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Editor's Choice

Behavioural fatigue: a flawed idea central to a flawed pandemic response

BMJ 2020; 370 doi: https://doi.org/10.1136/bmj.m3093 (Published 06 August 2020) Cite this as: BMJ 2020;370:m3093

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Behavioural fatigue is part of human nature.

Dear Editor,

Behavioural fatigue may not have had its debut in the psychology literature but it is as old as human nature itself. The concepts of voter fatigue, Brexit fatigue, physical fatigue, and attention fatigue are all too common as human experiences to even need an evidence base. The human condition"can only take so much" of a given stress or adverse situation to reach a stage of failure/fatigue/exhaustion. "The straw that breaks the camel's back" is the end game when all human resilience and reserves are gone and a tiny push causes demise. The world of materials knows about metal fatigue and the fatigue of tensile strength in ageing and overused materials. Athletes experience behavioural fatigue following excessive training.

I had a fox who came for lunch each evening during the Covid restrictions. Having my interest in nature rekindled due to travel and social restrictions I got so far as to be able to throw bread out the window and see her following it like a dog with a ball! The restrictions eased, We got back to usual pursuits and forgot the fox. She kept coming at variable times to check out the scene but these became more distant and I haven't seen her for several days. Is that an animal study in behavioural fatigue? She got fed up (sorry) coming and getting no food so fatigue set in.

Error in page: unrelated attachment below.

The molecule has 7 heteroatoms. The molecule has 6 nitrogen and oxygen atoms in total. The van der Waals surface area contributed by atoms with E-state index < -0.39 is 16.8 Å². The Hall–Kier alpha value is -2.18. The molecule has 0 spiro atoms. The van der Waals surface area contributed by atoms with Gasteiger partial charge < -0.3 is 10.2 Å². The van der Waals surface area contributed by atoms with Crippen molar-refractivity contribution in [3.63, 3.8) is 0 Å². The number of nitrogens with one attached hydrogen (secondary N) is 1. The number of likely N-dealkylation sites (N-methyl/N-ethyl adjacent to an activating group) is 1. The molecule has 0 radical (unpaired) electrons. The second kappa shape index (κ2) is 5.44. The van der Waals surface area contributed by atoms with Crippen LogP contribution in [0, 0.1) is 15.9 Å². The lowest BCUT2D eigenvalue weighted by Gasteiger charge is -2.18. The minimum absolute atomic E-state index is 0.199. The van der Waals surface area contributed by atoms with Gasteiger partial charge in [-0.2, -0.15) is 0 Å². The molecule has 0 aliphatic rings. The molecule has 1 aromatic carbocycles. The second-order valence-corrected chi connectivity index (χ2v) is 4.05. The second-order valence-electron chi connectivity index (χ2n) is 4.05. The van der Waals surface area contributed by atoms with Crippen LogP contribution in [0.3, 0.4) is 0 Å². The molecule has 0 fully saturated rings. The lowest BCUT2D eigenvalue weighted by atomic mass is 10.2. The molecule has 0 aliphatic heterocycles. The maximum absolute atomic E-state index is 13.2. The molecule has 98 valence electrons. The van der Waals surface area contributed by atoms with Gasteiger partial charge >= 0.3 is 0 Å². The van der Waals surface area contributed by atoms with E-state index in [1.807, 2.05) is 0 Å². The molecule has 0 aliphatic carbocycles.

More seriously in the context of Covid and NHS and health workers and ordinary people living under restriction, behavioural fatigue is a real problem. People get tired washing hands and wearing masks etc, health workers become exhausted from extreme effort for 4/5 months now without a break, and the prospect of a long haul coming down the tracks. Behavioural fatigue is here already and has always been here. It is common sense and human experience that "you can only take so much before something gives." A line is crossed and you can't function anymore. This is behavioural fatigue and it will be a major challenge in the years ahead. The sooner the authorities take it seriously (as many Trusts are) the better for the workforce and the population.

Competing interests: No competing interests

07 August 2020
Eugene Breen
Psychiatrist, Associate Clinical Professor
62/63 Eccles St Dublin 7